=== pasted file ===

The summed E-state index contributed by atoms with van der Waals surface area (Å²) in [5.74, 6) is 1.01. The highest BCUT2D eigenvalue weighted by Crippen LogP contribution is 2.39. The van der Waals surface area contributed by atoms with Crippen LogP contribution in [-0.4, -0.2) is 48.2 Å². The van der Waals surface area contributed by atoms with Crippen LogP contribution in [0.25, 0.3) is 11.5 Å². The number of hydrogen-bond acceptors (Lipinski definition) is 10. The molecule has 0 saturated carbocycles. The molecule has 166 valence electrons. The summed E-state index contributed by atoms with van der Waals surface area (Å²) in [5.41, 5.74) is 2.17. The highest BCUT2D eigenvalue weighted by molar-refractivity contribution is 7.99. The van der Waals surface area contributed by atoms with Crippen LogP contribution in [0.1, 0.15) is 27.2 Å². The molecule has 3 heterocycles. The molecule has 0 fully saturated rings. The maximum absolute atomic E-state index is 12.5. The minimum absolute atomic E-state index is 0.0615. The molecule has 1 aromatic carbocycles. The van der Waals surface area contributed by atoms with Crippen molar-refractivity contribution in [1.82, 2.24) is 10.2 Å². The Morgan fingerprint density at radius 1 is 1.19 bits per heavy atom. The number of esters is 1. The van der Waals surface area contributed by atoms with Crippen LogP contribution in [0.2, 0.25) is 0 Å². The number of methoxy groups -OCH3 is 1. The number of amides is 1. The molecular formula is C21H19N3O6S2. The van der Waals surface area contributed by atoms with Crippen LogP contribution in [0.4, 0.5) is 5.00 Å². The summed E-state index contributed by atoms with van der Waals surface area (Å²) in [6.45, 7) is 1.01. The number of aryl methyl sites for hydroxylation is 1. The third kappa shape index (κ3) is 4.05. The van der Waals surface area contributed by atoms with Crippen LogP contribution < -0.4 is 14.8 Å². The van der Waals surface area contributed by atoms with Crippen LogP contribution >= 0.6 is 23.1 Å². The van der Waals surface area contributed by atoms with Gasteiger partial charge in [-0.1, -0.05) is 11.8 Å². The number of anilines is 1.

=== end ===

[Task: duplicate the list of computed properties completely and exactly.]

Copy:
The summed E-state index contributed by atoms with van der Waals surface area (Å²) in [5.74, 6) is 1.01. The highest BCUT2D eigenvalue weighted by Crippen LogP contribution is 2.39. The van der Waals surface area contributed by atoms with Crippen LogP contribution in [-0.4, -0.2) is 48.2 Å². The van der Waals surface area contributed by atoms with Crippen LogP contribution in [0.25, 0.3) is 11.5 Å². The number of hydrogen-bond acceptors (Lipinski definition) is 10. The molecule has 0 saturated carbocycles. The molecule has 166 valence electrons. The summed E-state index contributed by atoms with van der Waals surface area (Å²) in [5.41, 5.74) is 2.17. The highest BCUT2D eigenvalue weighted by molar-refractivity contribution is 7.99. The van der Waals surface area contributed by atoms with Crippen LogP contribution in [0.1, 0.15) is 27.2 Å². The molecule has 3 heterocycles. The molecule has 0 fully saturated rings. The maximum absolute atomic E-state index is 12.5. The minimum absolute atomic E-state index is 0.0615. The molecule has 1 aromatic carbocycles. The van der Waals surface area contributed by atoms with Crippen molar-refractivity contribution in [1.82, 2.24) is 10.2 Å². The Morgan fingerprint density at radius 1 is 1.19 bits per heavy atom. The number of esters is 1. The van der Waals surface area contributed by atoms with Crippen LogP contribution in [0.2, 0.25) is 0 Å². The number of methoxy groups -OCH3 is 1. The number of amides is 1. The molecular formula is C21H19N3O6S2. The van der Waals surface area contributed by atoms with Crippen LogP contribution in [0.4, 0.5) is 5.00 Å². The summed E-state index contributed by atoms with van der Waals surface area (Å²) in [6.45, 7) is 1.01. The number of aryl methyl sites for hydroxylation is 1. The third kappa shape index (κ3) is 4.05. The van der Waals surface area contributed by atoms with Crippen LogP contribution < -0.4 is 14.8 Å². The van der Waals surface area contributed by atoms with Crippen LogP contribution >= 0.6 is 23.1 Å². The van der Waals surface area contributed by atoms with Gasteiger partial charge in [-0.1, -0.05) is 11.8 Å². The number of anilines is 1.